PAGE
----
The Task Force recognizes that other remediation approaches could ultimately prove more cost-effective and/or less invasive, such as the preservation of insulated wiring, but additional study is required on such approaches. Ongoing CPSC studies on long-term corrosion, due later in 2010, should provide relevant scientific information.

This article was originally posted on Wolfe Law Group’s topic-specific Chinese Drywall Blog.

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Orleans Parish Judge Says Insurance On The Hook for Chinese Drywall

In the past, we’ve discussed whether homeowner insurance policies will be liable for Chinese Drywall damages.   This week, Judge Medley in Orleans Parish Civil District Court gave Louisiana it’s first answer holding that the exclusions relied upon by the Defendant insurance companies didn’t make the cut.

Of course, the Defendant insurance company (Audubon Insurance Co) will appeal this ruling, but this is a really great first step for plaintiffs who are looking everywhere for a solution to Chinese Drywall woes.

So, which exact exclusions were adjudicated?

The pollution exclusion, which Judge Medley rejected based upon the Louisiana Supreme Court’s treatment of such clauses in cases like Doerr v. Mobil Oil Corp, which qualifies the pollution exclusion in insurance policies to only cover “environmental damage.”

The “latent defect” exclusion was also rejected, with Medley ruling that the clause didn’t apply because the drywall itself wasn’t a latent defect.    The drywall worked just fine as actual drywall, and therfore, wasn’t a latent defect in itself.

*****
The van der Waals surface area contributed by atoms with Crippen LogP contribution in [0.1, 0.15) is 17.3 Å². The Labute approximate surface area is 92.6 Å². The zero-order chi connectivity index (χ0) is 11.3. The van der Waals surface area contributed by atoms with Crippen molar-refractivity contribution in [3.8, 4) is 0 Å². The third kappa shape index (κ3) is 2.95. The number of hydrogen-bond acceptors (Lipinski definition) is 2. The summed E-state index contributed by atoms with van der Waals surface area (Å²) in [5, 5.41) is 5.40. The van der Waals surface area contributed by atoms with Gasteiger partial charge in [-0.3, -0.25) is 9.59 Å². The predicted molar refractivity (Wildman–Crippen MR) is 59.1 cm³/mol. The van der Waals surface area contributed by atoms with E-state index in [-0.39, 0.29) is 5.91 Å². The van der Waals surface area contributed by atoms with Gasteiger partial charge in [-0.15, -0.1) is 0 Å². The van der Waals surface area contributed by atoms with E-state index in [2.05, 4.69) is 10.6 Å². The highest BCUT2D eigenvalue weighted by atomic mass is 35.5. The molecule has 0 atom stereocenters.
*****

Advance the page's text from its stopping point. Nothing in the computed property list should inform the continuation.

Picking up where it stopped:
Homeowners Ought to Act Fact to Make Claims

In December 2009, we wrote that “Fast Action” was required for homeowners to make Chinese Drywall claims against their homeowners insurance policies.    Why?    Because policy-holders in Louisiana only have one year to bring claims (and file a lawsuit to enforce the claim) from when they knew or should have known of the loss.

Many homeowners are not making claims because they’re concerned about having their insurance policies cancelled.   Certainly, this is an issue as Louisiana insurance companies have already begun canceling policies on homes with contaminated drywall.    The danger cannot be explained away, but there are two important things to remember about this:  (1) policies are being cancelled regardless of whether claims are being made; and (2) homeowners insurance may be your best bet for fast recovery of drywall damages.

The particular case decided by Judge Medley isn’t part of the federal MDL (or class action).   Like many other homeowners with these problems, the plaintiffs in that case are seeking remedies against their builder and insurer through individual actions in state court.  As evidenced by the Medley decision, these actions are being adjudicated and are posting successful results.

This article was originally posted on Wolfe Law Group’s topic-specific Chinese Drywall Blog.